No paragraph of text is going to make our odyssey through the stages of grief drastically easier. However, a sprinkling of objectivity can allow us to contextualize our loss, and catch a glimmer of a rosy new future beyond our current emotional quagmire.
My over-arching objective is not to make promises I can’t keep, and thus I am merely offering three different perspectives on how to cope with letting go.
1. Outlasting trauma
A large portion of post-breakup pain is not reasonable, in the sense that we cannot objectively out-distance pain with logic. One seldom mentioned facet of breakup pain is that it is partly subconscious and beyond our ability to simply “snap out of”. In short, it is natural.
The subconscious tribunal of our mind does not understand our material world, it only knows that a comfort-zone has been crushed, and is demanding it back. Over-analyzing, hoping, and simulating (it is common to dream our of exs intensely after a particularly difficult breakup) are all signs your brain is trying to restore that which was lost. Making it very difficult to accept a future without our past.
Thankfully for us, the brain will eventually adopt and embrace a new routine whether we want to or not. While this does not mean that we will simply stop thinking about our exs, the passing of trauma is usually enough of a window to begin letting go both consciously and subconsciously.
While time can passively heal wounds and allow our subconscious mind to embrace the reality of our predicament, there are a great many things you can do to catalyze the process of healing. The best way to move forward would be to usher in new comfort zones. Focusing on fresh, new aspects of your life and allowing them to mold into a new routine. Keep moving and put your life first.
[alert-note]Be wary of running headlong into a rebound relationship, which in many cases is not a fresh new romantic dawn, but your subconscious mind’s way of attempting to bring the past back to life.[/alert-note]
2. The beginning always starts at the end
To deny ourselves failure and loss, is to deny ourselves the chance for growth and change. No partner is an all-emitting beacon of emotional completion. While there are things you stand to lose, there is also an unending spectrum of things that you stand to gain. As weathered a cliché as it is, now is the time to count your blessings, and not focus exclusively on what you have lost.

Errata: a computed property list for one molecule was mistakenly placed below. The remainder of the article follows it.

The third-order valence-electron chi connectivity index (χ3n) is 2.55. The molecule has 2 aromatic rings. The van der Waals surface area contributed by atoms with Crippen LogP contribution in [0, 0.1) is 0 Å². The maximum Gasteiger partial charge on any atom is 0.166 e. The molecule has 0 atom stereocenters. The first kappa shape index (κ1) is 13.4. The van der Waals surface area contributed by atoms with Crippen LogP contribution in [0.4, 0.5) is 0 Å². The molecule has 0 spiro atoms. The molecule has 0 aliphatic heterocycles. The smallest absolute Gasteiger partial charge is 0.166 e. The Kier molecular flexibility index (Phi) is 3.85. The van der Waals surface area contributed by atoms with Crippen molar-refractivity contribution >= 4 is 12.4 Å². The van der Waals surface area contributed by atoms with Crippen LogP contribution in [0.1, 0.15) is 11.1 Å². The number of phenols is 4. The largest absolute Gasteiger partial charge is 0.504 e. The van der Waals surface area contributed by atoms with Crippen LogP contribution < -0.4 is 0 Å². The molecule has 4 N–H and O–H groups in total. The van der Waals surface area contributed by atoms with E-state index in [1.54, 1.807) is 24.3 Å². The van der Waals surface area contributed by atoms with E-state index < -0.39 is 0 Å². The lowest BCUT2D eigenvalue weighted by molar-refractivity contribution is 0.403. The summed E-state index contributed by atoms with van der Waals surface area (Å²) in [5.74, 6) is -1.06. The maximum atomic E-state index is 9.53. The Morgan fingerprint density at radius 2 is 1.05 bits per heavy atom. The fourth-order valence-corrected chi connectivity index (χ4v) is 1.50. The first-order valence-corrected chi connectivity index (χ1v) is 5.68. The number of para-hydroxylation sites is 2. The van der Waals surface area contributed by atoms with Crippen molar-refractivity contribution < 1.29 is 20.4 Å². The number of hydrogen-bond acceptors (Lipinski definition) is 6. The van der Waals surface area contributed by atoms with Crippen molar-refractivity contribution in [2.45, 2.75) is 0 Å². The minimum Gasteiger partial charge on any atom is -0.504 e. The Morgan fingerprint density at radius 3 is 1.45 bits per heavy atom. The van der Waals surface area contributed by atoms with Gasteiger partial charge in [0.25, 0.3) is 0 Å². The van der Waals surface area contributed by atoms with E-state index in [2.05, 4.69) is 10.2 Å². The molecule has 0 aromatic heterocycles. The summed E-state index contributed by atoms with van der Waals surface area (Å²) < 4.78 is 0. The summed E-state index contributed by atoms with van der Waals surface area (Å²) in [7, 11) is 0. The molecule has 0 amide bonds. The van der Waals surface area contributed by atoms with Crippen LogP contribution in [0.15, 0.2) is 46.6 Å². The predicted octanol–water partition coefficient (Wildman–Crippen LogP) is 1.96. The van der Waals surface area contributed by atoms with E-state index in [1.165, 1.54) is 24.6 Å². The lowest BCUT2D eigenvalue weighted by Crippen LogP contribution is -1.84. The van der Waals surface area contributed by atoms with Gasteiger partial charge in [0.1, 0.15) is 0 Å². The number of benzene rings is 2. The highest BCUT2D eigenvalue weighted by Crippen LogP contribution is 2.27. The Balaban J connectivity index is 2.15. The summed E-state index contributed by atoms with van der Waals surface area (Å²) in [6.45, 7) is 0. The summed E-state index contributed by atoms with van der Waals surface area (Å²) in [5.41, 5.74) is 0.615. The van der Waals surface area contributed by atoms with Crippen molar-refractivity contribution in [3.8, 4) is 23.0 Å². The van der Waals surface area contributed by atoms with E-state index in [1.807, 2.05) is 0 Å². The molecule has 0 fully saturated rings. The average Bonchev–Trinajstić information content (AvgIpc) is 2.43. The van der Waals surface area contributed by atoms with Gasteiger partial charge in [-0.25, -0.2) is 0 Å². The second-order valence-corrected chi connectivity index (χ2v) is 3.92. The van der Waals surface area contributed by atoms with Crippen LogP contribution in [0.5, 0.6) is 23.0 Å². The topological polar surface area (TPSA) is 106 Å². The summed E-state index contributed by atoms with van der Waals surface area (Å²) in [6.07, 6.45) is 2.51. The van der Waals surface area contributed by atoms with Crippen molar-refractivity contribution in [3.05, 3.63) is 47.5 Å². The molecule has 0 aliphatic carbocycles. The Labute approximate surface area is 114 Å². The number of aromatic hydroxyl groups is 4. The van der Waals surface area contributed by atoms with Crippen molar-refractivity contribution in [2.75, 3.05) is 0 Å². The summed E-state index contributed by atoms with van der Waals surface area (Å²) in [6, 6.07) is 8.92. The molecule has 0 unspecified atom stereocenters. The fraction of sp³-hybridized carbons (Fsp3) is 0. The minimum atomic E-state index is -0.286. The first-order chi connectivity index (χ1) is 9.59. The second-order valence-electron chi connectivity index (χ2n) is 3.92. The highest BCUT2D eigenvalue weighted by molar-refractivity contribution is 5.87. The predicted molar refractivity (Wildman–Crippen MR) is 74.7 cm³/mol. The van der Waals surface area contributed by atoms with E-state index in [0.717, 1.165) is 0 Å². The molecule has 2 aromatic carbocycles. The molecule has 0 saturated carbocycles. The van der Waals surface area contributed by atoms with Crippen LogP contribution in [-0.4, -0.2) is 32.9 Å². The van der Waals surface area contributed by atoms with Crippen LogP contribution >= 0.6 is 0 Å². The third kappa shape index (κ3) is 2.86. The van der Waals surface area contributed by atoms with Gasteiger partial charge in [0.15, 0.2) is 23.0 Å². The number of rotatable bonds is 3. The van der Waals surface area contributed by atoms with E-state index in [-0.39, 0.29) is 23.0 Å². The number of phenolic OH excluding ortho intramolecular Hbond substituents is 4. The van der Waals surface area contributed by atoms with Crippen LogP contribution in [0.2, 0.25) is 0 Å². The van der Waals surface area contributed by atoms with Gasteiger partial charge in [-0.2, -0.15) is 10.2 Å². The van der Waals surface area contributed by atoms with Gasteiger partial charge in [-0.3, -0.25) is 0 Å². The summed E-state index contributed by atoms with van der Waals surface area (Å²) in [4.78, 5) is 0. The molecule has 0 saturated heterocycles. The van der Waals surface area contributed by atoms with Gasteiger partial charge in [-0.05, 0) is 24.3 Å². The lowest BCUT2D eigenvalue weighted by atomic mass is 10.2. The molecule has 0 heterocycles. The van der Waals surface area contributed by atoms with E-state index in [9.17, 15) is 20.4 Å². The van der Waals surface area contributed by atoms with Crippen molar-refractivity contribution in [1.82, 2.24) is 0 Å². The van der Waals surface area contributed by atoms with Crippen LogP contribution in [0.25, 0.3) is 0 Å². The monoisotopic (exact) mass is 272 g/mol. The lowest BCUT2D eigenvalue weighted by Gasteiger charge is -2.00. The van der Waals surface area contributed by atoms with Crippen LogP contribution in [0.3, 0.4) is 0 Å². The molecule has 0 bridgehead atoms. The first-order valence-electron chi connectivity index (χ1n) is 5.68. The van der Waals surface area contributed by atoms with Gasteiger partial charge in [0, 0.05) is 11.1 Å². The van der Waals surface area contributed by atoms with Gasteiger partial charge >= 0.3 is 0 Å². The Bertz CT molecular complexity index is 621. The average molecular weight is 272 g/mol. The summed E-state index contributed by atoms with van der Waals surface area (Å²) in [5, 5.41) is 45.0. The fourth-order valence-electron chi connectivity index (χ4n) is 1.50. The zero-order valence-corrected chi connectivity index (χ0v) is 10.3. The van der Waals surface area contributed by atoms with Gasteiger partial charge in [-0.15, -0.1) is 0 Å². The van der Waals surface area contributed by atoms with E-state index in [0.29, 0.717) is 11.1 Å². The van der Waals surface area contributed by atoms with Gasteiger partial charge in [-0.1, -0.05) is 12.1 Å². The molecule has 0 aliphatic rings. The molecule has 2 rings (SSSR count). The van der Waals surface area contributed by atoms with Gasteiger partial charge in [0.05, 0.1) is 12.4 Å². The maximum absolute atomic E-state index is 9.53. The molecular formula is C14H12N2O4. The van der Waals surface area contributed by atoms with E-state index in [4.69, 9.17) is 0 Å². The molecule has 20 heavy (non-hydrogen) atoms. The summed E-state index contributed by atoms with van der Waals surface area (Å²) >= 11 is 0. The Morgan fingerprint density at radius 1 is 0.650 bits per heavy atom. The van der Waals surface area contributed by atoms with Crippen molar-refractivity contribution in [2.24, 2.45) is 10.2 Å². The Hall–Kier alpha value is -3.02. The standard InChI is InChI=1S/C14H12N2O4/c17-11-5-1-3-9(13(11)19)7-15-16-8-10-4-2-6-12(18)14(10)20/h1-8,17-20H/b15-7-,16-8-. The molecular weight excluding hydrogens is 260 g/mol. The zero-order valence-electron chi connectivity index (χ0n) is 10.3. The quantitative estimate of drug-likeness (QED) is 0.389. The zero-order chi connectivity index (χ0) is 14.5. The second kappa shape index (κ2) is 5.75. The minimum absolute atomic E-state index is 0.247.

If we accept, at least objectively, that every ending is also a beginning (and not merely a full-stop), we ease the pain by turning our backs to the past and keeping the future firmly in our existential cross-hairs.
Of course, accepting something objectively is not the same as doing so subjectively (as previously discussed). If only it were that easy! What we can realistically do is to keep it in mind and keep going.
3. Not all is lost
Additional pain can be catalyzed, not solely by the lack of our partner in crime, but by the demoralizing and draining sensation of having “given our all” for nothing. That the entire experience — the blood, sweat and tears — were for nothing.
Not all is lost, however. Only once an experience has come full circle are we able to fully weigh its lessons;
- We further crystallized what we want and don’t want in a romantic relationship.
- We learned about our own failings and shortcomings.
- We learned about what we did right and were appreciated for.
- We are able to weigh the extent of our dependence and individuality once the routine has been demolished. Are we fully adrift? Do we have a social safety net to appeal to?
- We are able to re-adjust and scrutinize our priorities in a way that better fits our needs and wants.
As traumatic as letting go is, the lessons we learn once acceptance begins to appear progressively more palatable are imperative in cementing a stronger, more vibrant future our of choosing. Without the perspective of loss, we wouldn’t be able to appreciate what the future has in store for us quite as keenly.
Images courtesy of Sira Anamwong, / FreeDigitalPhotos.net